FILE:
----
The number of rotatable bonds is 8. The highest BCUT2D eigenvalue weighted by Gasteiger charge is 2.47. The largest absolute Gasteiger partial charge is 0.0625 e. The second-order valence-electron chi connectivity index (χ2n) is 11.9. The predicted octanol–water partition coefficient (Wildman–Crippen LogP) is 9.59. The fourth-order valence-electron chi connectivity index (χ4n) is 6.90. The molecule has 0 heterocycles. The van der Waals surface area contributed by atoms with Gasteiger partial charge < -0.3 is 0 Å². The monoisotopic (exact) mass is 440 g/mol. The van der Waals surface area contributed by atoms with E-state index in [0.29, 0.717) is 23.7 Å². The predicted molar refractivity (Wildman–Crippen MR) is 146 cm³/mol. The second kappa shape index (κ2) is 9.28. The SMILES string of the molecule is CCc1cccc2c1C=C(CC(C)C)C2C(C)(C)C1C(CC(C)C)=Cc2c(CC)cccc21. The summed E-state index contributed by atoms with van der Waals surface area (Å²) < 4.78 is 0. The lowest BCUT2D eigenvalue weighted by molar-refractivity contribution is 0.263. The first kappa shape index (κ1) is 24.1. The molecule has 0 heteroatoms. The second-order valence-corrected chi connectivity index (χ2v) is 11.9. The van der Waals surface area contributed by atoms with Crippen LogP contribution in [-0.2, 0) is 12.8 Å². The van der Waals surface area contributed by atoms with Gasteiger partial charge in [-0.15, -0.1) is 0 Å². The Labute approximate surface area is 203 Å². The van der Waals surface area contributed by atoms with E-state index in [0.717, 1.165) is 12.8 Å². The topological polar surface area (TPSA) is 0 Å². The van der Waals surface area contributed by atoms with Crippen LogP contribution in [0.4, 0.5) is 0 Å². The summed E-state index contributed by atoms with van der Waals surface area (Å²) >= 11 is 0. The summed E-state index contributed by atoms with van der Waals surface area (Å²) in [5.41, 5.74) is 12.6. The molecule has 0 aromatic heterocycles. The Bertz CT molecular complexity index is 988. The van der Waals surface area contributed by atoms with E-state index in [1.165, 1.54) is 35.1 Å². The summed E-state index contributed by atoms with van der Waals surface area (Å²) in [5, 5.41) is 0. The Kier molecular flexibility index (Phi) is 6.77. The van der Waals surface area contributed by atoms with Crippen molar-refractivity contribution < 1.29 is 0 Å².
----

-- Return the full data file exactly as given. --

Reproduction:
The number of rotatable bonds is 8. The highest BCUT2D eigenvalue weighted by Gasteiger charge is 2.47. The largest absolute Gasteiger partial charge is 0.0625 e. The second-order valence-electron chi connectivity index (χ2n) is 11.9. The predicted octanol–water partition coefficient (Wildman–Crippen LogP) is 9.59. The fourth-order valence-electron chi connectivity index (χ4n) is 6.90. The molecule has 0 heterocycles. The van der Waals surface area contributed by atoms with Gasteiger partial charge < -0.3 is 0 Å². The monoisotopic (exact) mass is 440 g/mol. The van der Waals surface area contributed by atoms with E-state index in [0.29, 0.717) is 23.7 Å². The predicted molar refractivity (Wildman–Crippen MR) is 146 cm³/mol. The second kappa shape index (κ2) is 9.28. The SMILES string of the molecule is CCc1cccc2c1C=C(CC(C)C)C2C(C)(C)C1C(CC(C)C)=Cc2c(CC)cccc21. The summed E-state index contributed by atoms with van der Waals surface area (Å²) < 4.78 is 0. The lowest BCUT2D eigenvalue weighted by molar-refractivity contribution is 0.263. The first kappa shape index (κ1) is 24.1. The molecule has 0 heteroatoms. The second-order valence-corrected chi connectivity index (χ2v) is 11.9. The van der Waals surface area contributed by atoms with Crippen LogP contribution in [-0.2, 0) is 12.8 Å². The van der Waals surface area contributed by atoms with Gasteiger partial charge in [-0.15, -0.1) is 0 Å². The Labute approximate surface area is 203 Å². The van der Waals surface area contributed by atoms with E-state index in [0.717, 1.165) is 12.8 Å². The topological polar surface area (TPSA) is 0 Å². The van der Waals surface area contributed by atoms with Crippen LogP contribution in [0.4, 0.5) is 0 Å². The summed E-state index contributed by atoms with van der Waals surface area (Å²) >= 11 is 0. The summed E-state index contributed by atoms with van der Waals surface area (Å²) in [5.41, 5.74) is 12.6. The molecule has 0 aromatic heterocycles. The Bertz CT molecular complexity index is 988. The van der Waals surface area contributed by atoms with E-state index in [1.165, 1.54) is 35.1 Å². The summed E-state index contributed by atoms with van der Waals surface area (Å²) in [5, 5.41) is 0. The Kier molecular flexibility index (Phi) is 6.77. The van der Waals surface area contributed by atoms with Crippen molar-refractivity contribution < 1.29 is 0 Å².